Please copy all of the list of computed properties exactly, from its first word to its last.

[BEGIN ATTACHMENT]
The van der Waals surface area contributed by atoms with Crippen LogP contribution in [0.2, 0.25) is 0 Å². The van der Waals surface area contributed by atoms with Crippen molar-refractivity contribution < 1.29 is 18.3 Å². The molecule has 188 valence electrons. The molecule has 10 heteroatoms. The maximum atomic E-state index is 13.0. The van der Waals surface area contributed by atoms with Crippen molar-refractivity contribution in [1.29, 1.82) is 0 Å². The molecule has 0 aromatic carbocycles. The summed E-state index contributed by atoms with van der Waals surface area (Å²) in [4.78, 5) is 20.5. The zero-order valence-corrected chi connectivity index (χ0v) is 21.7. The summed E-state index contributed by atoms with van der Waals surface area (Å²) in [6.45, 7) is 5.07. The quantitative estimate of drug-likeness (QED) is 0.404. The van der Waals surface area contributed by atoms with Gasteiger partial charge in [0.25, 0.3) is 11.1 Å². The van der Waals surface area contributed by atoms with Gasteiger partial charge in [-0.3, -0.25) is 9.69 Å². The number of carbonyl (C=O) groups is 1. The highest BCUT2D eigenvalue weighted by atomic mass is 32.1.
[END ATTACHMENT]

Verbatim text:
The van der Waals surface area contributed by atoms with Crippen LogP contribution in [0.2, 0.25) is 0 Å². The van der Waals surface area contributed by atoms with Crippen molar-refractivity contribution < 1.29 is 18.3 Å². The molecule has 188 valence electrons. The molecule has 10 heteroatoms. The maximum atomic E-state index is 13.0. The van der Waals surface area contributed by atoms with Crippen molar-refractivity contribution in [1.29, 1.82) is 0 Å². The molecule has 0 aromatic carbocycles. The summed E-state index contributed by atoms with van der Waals surface area (Å²) in [4.78, 5) is 20.5. The zero-order valence-corrected chi connectivity index (χ0v) is 21.7. The summed E-state index contributed by atoms with van der Waals surface area (Å²) in [6.45, 7) is 5.07. The quantitative estimate of drug-likeness (QED) is 0.404. The van der Waals surface area contributed by atoms with Gasteiger partial charge in [0.25, 0.3) is 11.1 Å². The van der Waals surface area contributed by atoms with Gasteiger partial charge in [-0.3, -0.25) is 9.69 Å². The number of carbonyl (C=O) groups is 1. The highest BCUT2D eigenvalue weighted by atomic mass is 32.1.